That '90s Show
|"That '90s Show"|
|The Simpsons episode|
The episode's promotional image, featuring Kurt Loder.
|Directed by||Mark Kirkland|
|Written by||Matt Selman|
|Original air date||January 27, 2008|
|Couch gag||The family is sitting on the couch. The screen zooms out to show them as a painting in a museum with the handwritten caption "Ceci n'est pas une couch gag." ("This is not a couch gag."), a reference to The Treachery of Images.|
"That '90s Show" is the eleventh episode of The Simpsons' nineteenth season. It first aired on the Fox network in the United States on January 27, 2008. Kurt Loder and "Weird Al" Yankovic both guest star as themselves, this being the second time for Yankovic. The episode was written by Matt Selman, and directed by Mark Kirkland.
After Bart and Lisa discover Marge's degree from Springfield University, Homer and Marge recount one of the darkest points of their relationship. The episode significantly retcons some of the Simpson family history, depicting the timeframe of Homer and Marge's romance as being in the 1990s due to the show's long run, as opposed to the mid-late 1970s and early 1980s setting in the early episodes, though later episodes would return to the latter setting.
The Simpson family are freezing inside their house. Bart and Lisa, searching for items to feed the fire, discover a box containing a degree belonging to Marge from Springfield University. Homer and Marge look shocked to find it, and claim it was from their dating years. Lisa does some calculations and realizes that, because Bart is 10, and Homer and Marge are in their mid-to-late thirties, Bart must have been born later in their parents' relationship than they thought. Marge and Homer proceed to describe one of the darker points of their relationship, the 1990s.
In the flashback, Homer and Marge are happily dating, living together in an apartment. Marge is an avid reader, and Homer is part of an R&B group alongside Lenny, Carl, and Officer Lou. One morning, Marge wakes up to find out she had been accepted into Springfield University, but is shocked to learn of the high cost of tuition. Homer, taking pity on Marge, gives up his dream of becoming a musician and instead decides to work at his father's popular laser tag warehouse in order to pay for it, where he is abused by the children. At Springfield University, Marge is impressed with her surroundings and with the radically feminist revisionist history professor Stefane August, despite Homer's disapproval.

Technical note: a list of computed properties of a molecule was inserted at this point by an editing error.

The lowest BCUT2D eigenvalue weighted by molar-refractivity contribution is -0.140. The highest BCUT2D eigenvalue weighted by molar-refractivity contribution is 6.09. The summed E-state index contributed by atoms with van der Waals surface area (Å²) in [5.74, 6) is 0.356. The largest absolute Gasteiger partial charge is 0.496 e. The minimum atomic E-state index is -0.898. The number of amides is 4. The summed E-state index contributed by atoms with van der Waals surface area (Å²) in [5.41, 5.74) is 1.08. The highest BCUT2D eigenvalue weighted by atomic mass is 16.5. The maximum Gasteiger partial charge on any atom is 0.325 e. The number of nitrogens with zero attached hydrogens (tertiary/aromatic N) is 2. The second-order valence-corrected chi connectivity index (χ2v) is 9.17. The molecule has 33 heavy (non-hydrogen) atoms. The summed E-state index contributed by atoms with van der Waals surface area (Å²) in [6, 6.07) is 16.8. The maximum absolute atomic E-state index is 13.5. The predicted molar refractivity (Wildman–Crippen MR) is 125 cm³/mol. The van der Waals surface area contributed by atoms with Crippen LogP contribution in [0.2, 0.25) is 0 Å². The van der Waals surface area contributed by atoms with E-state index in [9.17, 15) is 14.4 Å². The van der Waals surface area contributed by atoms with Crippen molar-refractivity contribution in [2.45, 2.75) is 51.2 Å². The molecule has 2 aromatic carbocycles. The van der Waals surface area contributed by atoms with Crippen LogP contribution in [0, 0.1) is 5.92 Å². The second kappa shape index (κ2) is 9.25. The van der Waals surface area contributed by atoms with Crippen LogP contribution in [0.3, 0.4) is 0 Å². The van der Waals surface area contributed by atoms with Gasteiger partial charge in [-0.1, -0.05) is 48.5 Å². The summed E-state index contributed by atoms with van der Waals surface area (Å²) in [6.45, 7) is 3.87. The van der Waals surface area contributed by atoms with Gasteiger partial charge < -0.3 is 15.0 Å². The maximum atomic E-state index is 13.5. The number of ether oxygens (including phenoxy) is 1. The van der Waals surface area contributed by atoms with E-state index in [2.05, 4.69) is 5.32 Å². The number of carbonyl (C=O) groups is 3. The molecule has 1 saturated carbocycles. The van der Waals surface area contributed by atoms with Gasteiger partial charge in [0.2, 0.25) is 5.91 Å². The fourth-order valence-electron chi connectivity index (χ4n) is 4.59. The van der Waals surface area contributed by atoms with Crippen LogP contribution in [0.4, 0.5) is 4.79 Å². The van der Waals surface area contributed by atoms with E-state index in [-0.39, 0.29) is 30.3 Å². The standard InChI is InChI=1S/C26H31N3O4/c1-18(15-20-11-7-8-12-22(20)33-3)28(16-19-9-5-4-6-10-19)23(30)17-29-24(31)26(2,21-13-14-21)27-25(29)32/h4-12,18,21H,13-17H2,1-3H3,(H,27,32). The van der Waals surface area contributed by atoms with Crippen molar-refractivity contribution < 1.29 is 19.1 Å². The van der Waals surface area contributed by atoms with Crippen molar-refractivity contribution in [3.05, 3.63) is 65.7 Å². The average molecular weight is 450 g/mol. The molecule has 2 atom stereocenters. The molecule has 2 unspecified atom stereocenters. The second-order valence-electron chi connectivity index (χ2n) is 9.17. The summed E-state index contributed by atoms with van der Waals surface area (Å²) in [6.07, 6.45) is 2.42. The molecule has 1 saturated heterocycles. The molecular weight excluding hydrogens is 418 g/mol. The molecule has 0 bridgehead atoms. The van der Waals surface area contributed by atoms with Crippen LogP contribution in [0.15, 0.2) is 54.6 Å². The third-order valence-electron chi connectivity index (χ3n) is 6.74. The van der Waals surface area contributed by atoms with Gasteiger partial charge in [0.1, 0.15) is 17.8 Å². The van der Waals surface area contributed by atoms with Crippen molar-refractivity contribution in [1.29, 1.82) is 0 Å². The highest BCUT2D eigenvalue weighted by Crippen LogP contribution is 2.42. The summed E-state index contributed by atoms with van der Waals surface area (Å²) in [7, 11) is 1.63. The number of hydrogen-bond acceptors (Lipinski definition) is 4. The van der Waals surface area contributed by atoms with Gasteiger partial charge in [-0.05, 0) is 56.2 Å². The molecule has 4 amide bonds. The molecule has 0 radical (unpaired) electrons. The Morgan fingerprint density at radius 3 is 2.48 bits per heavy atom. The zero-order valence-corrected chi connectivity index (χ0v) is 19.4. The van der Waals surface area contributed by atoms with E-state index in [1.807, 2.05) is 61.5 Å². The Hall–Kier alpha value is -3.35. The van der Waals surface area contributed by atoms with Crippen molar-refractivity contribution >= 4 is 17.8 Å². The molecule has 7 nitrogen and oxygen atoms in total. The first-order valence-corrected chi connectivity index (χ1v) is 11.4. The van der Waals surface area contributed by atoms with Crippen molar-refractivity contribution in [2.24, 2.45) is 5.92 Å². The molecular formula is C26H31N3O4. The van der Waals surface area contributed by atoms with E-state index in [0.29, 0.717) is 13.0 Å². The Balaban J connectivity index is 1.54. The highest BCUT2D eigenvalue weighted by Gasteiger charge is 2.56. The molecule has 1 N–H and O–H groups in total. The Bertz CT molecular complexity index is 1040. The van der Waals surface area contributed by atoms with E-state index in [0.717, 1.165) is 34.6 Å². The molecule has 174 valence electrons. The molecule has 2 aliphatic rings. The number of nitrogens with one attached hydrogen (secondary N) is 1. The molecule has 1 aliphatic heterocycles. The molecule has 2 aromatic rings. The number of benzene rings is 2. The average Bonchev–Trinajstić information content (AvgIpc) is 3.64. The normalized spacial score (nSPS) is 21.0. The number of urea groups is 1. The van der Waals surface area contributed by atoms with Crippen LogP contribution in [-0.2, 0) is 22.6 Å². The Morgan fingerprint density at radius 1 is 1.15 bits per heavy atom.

Marge soon begins to admire August, and realizes she has feelings for him. August begins manipulating Marge by telling her Homer is a simple "townie" who would not appreciate her intellect. A shocked Homer arrives and catches the two together. In his anger, he reforms his R&B group with a new sound called "grunge," which Homer explains is an acronym for "Guitar Rock Utilizing Nihilist Grunge Energy." His band is renamed to "Sadgasm" and they sing a song Homer calls "Politically Incorrect", listed in the episode's credits as "Kisses are Dirt". An angry Marge and Homer soon call their relationship quits, and Marge leaves to go with Professor August.
Homer goes on to perform a new song, called "Shave Me" (based on "Rape Me" by Nirvana), which causes him to become so famous that "Weird Al" Yankovic parodies his song calling it "Brain Freeze". Marge finds Homer's music unnerving. Marge and August share their first kiss. When running onto the beach, August reveals he and Marge have very different views on marriage. After the two argue, Marge breaks up with him, breaking his heart. A miserable Marge watches television and is surprised to see Homer made a song dedicated to her, called "Margerine" (based on "Glycerine" by Bush), about what she did to Homer. A special news report with Kurt Loder interrupts, revealing Sadgasm had broken up and Homer is holed up in his mansion, miserable. Arriving there, Marge thinks Homer had been doing drugs and soon begins caring for him. It turns out the needles were insulin for his diabetes. The two soon re-unite.
An estimated 7.6 million viewers tuned into the episode, fewer than the previous episode. Richard Keller of TV Squad enjoyed the many cultural references to the 1990s, but felt disappointed that the episode changed the continuity of The Simpsons. Robert Canning of IGN strongly disliked the episode, also feeling that the continuity change was not a good choice. He said, "What 'That '90s Show' did was neither cool nor interesting. Instead, it insulted lifelong Simpsons fans everywhere. With this episode, the writers chose to change the history of the Simpson family." He gave the episode a 3/10, and suggested that this episode should have been set a decade earlier to fit classic Simpsons continuity. He later added that it was his least favorite episode of the nineteenth season, and that it "was an episode that [he] will be erasing from [his] personal Simpsons memory bank." James Greene of Nerve.com put the episode tenth on his list Ten Times The Simpsons Jumped the Shark, stating that "A Weird Al cameo wasn't enough to save this unforgivable 2008 retcon of Marge and Homer's youthful romance".
- "Primetime Listings". FoxFlash. 2008-01-27. Retrieved 2008-01-04.
- "That 90's Show". Simpsons Channel. 2008. Archived from the original on 2008-02-14. Retrieved 2008-01-28.
- "That 90's Show". tvsquad.com. Retrieved 2008-01-28.
- Canning, Robert (2008). "That 90's Show". IGN. Retrieved 2008-01-28.
- Canning, Robert (2008-05-27). "The Simpsons: Season 19 Review". IGN. Retrieved 2008-01-28.
- "Ten Times The Simpsons Jumped the Shark". Nerve.com. May 6, 2010. Retrieved January 23, 2012.